Intersections: Writing Where You're From

All of us are a complex mix of identities that are, in large part, informed by where we have been—by the people and the places that we come from. Whether we identify as rural, urban, or suburban; as native, immigrant, or exile, we are marked by place and we make a mark on places we live by how we choose to live. This intersection of place and identity is reflected in the language we use and the stories we tell. Through readings and conversation, we will explore this intersection from a variety of angles, while also talking about practical craft matters involved in writing through and about this intersection.

The Watershed Reading Series is supported by Dane Arts with additional funds from the Endres Mfg. Company Foundation, The Evjue Foundation, Inc, charitable arm of The Capital Times, the W. Jerome Frautschi Foundation, and the Pleasant T. Rowland Foundation. 

This event is sponsored in part by the Wisconsin Fellowship of Poets and will be held at Olbrich Gardens located at 3330 Atwood Ave in Madison.

Derrick Austin poet BOA

Derrick Austin is the author of Trouble the Water (BOA Editions). A Cave Canem fellow, his work has appeared in Best American Poetry 2015, Image: A Journal of Arts and Religion, and New England Review. He is the 2016–2017 Ron Wallace Poetry Fellow at The Wisconsin Institute of Creative Writing and was a finalist for the 2017 Kate Tufts Discovery Award.

Wisconsin Poet Rebecca Dunham

Rebecca Dunham's most recent collection of poems is Cold Pastoral from Milkweed Editions. She is a professor of creative writing at the University of Wisconsin-Milwaukee. 

Agate Nesaule Wisconsin author

Agate Nesaule experienced the turmoil of World War II and its aftermath in Europe, came to the United States at age twelve, and was a Professor of English and a founder of Women's Studies at UW-Whitewater.  Her award winning memoir A Woman in Amber: Healing the Trauma of War and Exile is also a mother/daughter story. Her novel In Love with Jerzy Kosinski deals with Latvian Immigrants settled in the Midwest.  She is at currently at work on Coming Home, a memoir about literal, spiritual, symbolic returns, and she is editing three of her books in Latvian, which will be published in Latvia. 

Writer Alexandria Delcourt

Alexandria Delcourt received her MFA from the Stonecoast MFA Program in Creative Writing in 2014. She currently teaches English and Creative Writing at the University of Wisconsin-Whitewater and is also a Co-Producer for the Madison Moth StorySLAM. 

Jennifer Morales Wisconsin writer

Jennifer Morales is a poet, fiction writer, and performance artist living in rural Wisconsin. Meet Me Halfway, her collection of short stories about race relations in Milwaukee (University of Wisconsin Press, 2015), was selected by the Wisconsin Center for the Book as 2016 Book of the Year, among other honors. Recent publications include poetry in MAYDAY Magazine, Glass Poetry Journal, Kenning Journal, Stoneboat, and I Didn’t Know There Were Latinos in Wisconsin, and fiction in The Long Story and Temenos.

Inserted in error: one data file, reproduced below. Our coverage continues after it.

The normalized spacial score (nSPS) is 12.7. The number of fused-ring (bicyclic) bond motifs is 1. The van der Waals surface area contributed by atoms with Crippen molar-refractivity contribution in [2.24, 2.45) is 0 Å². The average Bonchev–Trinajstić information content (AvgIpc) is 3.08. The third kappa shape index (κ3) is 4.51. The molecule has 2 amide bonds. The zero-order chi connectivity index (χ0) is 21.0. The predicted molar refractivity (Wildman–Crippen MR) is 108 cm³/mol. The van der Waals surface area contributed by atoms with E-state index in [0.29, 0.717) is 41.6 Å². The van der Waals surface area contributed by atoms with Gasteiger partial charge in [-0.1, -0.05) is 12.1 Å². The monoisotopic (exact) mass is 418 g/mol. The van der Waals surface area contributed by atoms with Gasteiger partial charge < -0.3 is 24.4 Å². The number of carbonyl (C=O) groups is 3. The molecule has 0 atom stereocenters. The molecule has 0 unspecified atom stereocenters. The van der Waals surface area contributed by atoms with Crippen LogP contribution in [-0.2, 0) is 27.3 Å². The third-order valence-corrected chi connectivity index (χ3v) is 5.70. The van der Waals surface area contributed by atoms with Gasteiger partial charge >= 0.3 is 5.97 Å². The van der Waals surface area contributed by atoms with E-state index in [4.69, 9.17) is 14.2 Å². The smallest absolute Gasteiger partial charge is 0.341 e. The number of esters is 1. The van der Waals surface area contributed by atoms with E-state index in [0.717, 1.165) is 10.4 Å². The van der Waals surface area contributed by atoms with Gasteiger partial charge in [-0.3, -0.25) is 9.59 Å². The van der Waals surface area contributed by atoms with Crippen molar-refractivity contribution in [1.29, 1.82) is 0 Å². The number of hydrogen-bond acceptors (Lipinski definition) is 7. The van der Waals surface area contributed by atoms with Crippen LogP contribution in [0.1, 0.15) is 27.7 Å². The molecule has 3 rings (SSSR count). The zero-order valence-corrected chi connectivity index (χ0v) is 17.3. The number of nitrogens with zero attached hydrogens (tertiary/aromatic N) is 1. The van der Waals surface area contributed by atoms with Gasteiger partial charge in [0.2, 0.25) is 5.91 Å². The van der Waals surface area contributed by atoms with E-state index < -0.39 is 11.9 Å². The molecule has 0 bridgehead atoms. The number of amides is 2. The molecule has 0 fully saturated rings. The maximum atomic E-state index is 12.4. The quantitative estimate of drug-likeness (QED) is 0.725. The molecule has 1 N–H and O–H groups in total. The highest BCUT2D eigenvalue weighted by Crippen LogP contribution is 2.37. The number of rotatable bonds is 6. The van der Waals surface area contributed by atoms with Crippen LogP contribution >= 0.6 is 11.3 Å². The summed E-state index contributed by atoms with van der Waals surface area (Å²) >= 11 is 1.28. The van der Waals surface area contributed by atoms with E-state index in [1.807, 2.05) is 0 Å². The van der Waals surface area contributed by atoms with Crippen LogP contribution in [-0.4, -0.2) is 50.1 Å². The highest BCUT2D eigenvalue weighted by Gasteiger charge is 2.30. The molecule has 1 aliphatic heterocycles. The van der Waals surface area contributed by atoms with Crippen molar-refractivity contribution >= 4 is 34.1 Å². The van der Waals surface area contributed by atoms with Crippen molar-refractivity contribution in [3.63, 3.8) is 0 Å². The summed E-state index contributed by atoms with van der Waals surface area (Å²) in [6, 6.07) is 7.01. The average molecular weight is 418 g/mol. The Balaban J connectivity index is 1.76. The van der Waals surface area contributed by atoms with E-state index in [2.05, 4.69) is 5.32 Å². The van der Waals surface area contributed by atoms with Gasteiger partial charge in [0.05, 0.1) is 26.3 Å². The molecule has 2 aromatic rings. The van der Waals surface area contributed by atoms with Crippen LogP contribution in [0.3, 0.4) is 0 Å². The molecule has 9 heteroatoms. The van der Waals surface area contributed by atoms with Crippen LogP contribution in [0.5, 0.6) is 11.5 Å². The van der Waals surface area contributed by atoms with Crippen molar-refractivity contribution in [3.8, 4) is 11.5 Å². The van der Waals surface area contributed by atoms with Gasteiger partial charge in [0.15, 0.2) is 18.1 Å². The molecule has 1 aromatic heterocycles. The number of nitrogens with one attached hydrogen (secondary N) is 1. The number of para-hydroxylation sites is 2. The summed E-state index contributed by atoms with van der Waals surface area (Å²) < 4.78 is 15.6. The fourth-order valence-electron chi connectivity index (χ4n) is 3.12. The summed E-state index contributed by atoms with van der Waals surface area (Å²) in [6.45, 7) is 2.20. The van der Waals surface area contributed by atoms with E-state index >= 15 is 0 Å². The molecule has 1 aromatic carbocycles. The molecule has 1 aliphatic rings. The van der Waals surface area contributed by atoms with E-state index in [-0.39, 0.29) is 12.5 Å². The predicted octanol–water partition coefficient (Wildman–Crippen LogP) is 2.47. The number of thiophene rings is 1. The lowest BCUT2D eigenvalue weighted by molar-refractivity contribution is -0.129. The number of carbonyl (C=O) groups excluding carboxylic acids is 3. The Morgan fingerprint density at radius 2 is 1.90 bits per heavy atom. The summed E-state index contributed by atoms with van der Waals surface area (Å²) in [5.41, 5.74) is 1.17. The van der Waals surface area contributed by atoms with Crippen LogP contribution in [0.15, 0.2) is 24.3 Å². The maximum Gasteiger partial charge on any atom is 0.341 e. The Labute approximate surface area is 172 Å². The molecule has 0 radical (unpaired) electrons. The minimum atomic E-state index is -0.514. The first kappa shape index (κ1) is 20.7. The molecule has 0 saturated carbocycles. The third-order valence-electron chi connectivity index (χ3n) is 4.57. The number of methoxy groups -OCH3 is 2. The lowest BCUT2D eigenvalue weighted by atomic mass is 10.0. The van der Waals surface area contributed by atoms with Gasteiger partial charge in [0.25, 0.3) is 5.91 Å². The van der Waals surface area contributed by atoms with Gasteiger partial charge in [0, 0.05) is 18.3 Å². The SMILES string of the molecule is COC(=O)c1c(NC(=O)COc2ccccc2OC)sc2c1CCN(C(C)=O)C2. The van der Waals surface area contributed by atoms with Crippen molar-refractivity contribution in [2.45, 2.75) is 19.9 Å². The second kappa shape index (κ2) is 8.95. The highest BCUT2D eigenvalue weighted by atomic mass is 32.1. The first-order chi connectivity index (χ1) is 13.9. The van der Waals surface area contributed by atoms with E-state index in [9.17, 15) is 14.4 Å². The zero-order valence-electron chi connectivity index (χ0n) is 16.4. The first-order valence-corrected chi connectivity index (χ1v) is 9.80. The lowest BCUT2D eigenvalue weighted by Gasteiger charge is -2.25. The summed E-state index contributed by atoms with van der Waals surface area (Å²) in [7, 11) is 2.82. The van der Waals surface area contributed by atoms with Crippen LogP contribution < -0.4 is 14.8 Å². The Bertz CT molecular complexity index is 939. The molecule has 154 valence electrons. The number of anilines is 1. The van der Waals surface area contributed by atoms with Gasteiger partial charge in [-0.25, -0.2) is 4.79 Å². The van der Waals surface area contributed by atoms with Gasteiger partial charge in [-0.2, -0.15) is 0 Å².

Robin Smith Chapman Wisconsin poet

Poet Robin Chapman mixes language and landscape with her nonlinear science, poetry, and art. She'll read from her just-published ninth collection of poems, Six True Things, (Tebot Bach), an account of growing up in the Manhattan Project town of Oak Ridge, Tennessee, the "Atomic City;" and from Images of a Complex World: The Art and Poetry of Chaos, a collaboration with physicist Clint Sprott's fractals and explanations. She collaborates with artists, musicians, and scientists in work and teaches week-long workshops at The Clearing and Bjorkllunden in Door County. She is retired from UW-Madison's Waisman Center and Dept. of Communication Sciences and Disorders. 

McKenna Patterson Photography

Erin Ruzicka Trondson is the winner of the third annual Apprentice House Chapbook Competition for her manuscript Nesting. Her manuscript SilkSutures was a finalist for the Lena-Miles Wever Todd Poetry Prize in 2013. Trondson’s poetry has also appeared in such journals as So to Speak, Cold Mountain Review, Cheat River Review, About Place Journal, and Connections.  She was a day fellow at Edenfred’s arts residency program, part of the Terry Family Foundation in Madison. She holds a BA and MS from UW Madison and is currently the Executive Director of Woodland Montessori School in Madison, and is an adjunct at UW River Falls.  She lives in the country outside of Madison with her husband, daughters, cats, dog, and eleven chickens.

Roberta Hill Wisconsin poet

Roberta J. Hill (Oneida) is a poet, fiction writer and scholar.  Her most recent poetry publication is Cicadas:  New and Selected Poetry (Holy Cow! Press, 2013).  Her short story, "Reading the Streets," was published in 2016 in the International Writing Program's online journal, Narrative Witness #2, "Indigenous Peoples:  Australia-United States" online:  https://iwpcollections.squarespace.com/nw2-roberta-hill.  She edited the July 2014 issue of the Black Earth Institute's journal, About Place, "Enlightened Visions," available online:  http://aboutplacejournal.org/enlightened-visions/.  She is a Professor of English and American Indian Studies and is affiliated with The Nelson Institute for Environmental Studies at the University of Wisconsin-Madison.   

Ready to Visit?

Arts + Literature Laboratory is located in Madison’s Schenk-Atwood neighborhood at 2021 Winnebago Street, Madison, Wisconsin 53704.

Gallery hours are Tuesday-Saturday 11am-3pm during exhibitions or by appointment. Please check the exhibitions calendar before planning your visit, as the gallery is closed between exhibitions and other schedule changes are posted here.

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